The evaluation and management of thyroid masses remains an area of controversy. Thyroid ultrasonography has established itself as a popular and useful tool in the evaluation and management of thyroid disorders yet alone it cannot give fully detailed information for diagnoses and proper management of thyroid diseases (1). Advanced ultrasound techniques in thyroid imaging have not only fascinated the radiologists but also attracted the surgeons and endocrinologists who are using these techniques in their daily clinical and operative practice. The role of thyroid scintigraphy, on the other hand, in the initial evaluation of the thyroid nodule has been questioned by several investigators (2). However, thyroid scanning remain critical for the determination of autonomously functioning thyroid tissue (3). Scintigraphy is usually done with one of the radioisotopes of iodine or technetium. There are minor but potentially significant differences in the handling of these two radiopharmaceuticals by thyroid follicular cells. Normal thyroid follicular cells will trap both technetate and radioiodine (4). However, only radioiodine is organized to the tyrosine residues of thyroglobulin and stored in the colloid space (5). Most investigators would agree that the routine use of thyroid ultrasound for the evaluation of thyroid nodules is not cost effective (5). Nonetheless, ultrasonography provides considerably more anatomic (but not functional) detail than thyroid scintigraphy or computerized tomography and it has an important role in certain situations. The high-resolution 10 MHz transducers are able to resolve thyroid cysts that measure only 2 mm, and solid lesions as small as 4mm in size (6).
The introduction of high resolution thyroid ultrasonography provides for anatomic definition that is clearly superior to thyroid scintigraphy. However, radionuclide imaging of the thyroid remains critical for determining the functional status of abnormal thyroid tissue (6). While aspiration, ultrasound, and scintigraphy all have appropriate indications, utility, and limitations, no single test or group of tests substitutes for careful clinical assessment and follow up. This is because the sonographic features of these processes may be similar but they have different biochemical profile and clinical presentations (7).
This study aims to assess the sonographic and radionuclide scintigraphy findings of patients presenting with thyroid mass at Muhimbili National Hospital (MNH).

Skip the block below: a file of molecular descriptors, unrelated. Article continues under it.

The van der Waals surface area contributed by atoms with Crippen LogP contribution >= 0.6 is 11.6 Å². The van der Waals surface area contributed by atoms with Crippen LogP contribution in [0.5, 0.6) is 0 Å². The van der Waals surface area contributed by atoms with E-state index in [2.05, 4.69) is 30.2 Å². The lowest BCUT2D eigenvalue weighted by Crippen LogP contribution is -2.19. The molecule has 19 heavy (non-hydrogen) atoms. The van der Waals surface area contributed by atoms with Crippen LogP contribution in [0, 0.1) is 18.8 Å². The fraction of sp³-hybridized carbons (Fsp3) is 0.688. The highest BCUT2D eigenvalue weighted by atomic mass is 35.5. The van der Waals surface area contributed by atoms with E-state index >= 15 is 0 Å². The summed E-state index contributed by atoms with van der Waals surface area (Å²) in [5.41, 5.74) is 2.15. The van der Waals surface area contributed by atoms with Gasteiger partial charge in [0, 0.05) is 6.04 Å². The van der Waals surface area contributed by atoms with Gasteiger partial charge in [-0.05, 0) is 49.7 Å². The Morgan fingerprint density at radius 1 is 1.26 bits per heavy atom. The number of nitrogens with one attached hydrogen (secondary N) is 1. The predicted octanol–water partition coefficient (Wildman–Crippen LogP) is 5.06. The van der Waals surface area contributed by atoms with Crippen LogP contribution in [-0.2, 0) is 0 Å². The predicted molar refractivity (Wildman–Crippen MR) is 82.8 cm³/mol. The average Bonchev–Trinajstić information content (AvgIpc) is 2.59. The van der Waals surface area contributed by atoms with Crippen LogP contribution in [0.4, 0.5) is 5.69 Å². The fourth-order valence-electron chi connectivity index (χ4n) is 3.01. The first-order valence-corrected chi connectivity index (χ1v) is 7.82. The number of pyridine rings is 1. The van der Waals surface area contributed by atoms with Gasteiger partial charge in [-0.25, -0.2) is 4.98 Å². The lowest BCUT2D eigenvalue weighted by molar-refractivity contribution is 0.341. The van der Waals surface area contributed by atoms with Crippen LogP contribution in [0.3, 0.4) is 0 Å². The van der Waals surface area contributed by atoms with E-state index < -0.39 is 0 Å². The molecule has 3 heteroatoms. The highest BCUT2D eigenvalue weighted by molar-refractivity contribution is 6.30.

1.1.1 Anatomy of the thyroid gland
Thyroid is a butterfly shaped gland that sits low on the front of the neck. It lies below the Adam’s apple, along the front of the windpipe. It has two lobes, connected by a bridge (isthmus) in the middle. When the thyroid gland is its normal size, it cannot be felt by palpation. The gland is brownish-red in color and is rich with blood vessels. Nerves important for voice quality also pass through the thyroid gland and also secretes several hormones, collectively known as thyroid hormones. The main hormone is thyroxine, also known as T4. Thyroid hormones act throughout the body, influencing metabolism, growth and development, and body temperature. During infancy and childhood, adequate thyroid hormone is crucial for brain development. The C cells in the thyroid gland make calcitonin. This hormone plays a small role in keeping a healthy level of calcium in the body. Four or more tiny parathyroid glands are on the back of the thyroid. These glands make parathyroid hormone which plays a significant role in helping the body maintain a healthy level of calcium.
1.1.2 Thyroid mass
A thyroid mass (a swelling in the neck) is usually due to an enlargement of thyroid gland which is also known as goiter. Nodules are lumps in the thyroid gland. These lumps normally present as midline swelling, anterior neck swelling, or lateral lumps if only one lobe is involved. A thyroid nodule may be a lump in an otherwise normal thyroid gland. However, goiters may consist of many nodules (multi-nodular goiter) and solitary nodules may exist within goiter. Nodules may be cystic, colloid, hyperplastic, adenomatous or cancerous (8) (9).
1.1.3 Risk factors
• Women are affected more than men by 7:1
• Goiters and thyroid lumps are more common in areas of low iodine consumption. This is less likely in countries where iodine is added to table salt.
• Conversely, excessive consumption of iodine (found in seaweed) can cause goiters.
• Malignancy is more common where benign thyroid disease has existed.
• The risk of malignancy in a thyroid nodule is higher under the age of 20 and over the age of 70.
• Thyroid nodules and cancers are more common after exposure to radiation. This includes therapeutic radiotherapy, and exposure to radiation following events such as those in Hiroshima and Chernobyl.
• Smoking increases the risk of nodular goiter.
• Family history.
• Medication such as amiodarone and lithium.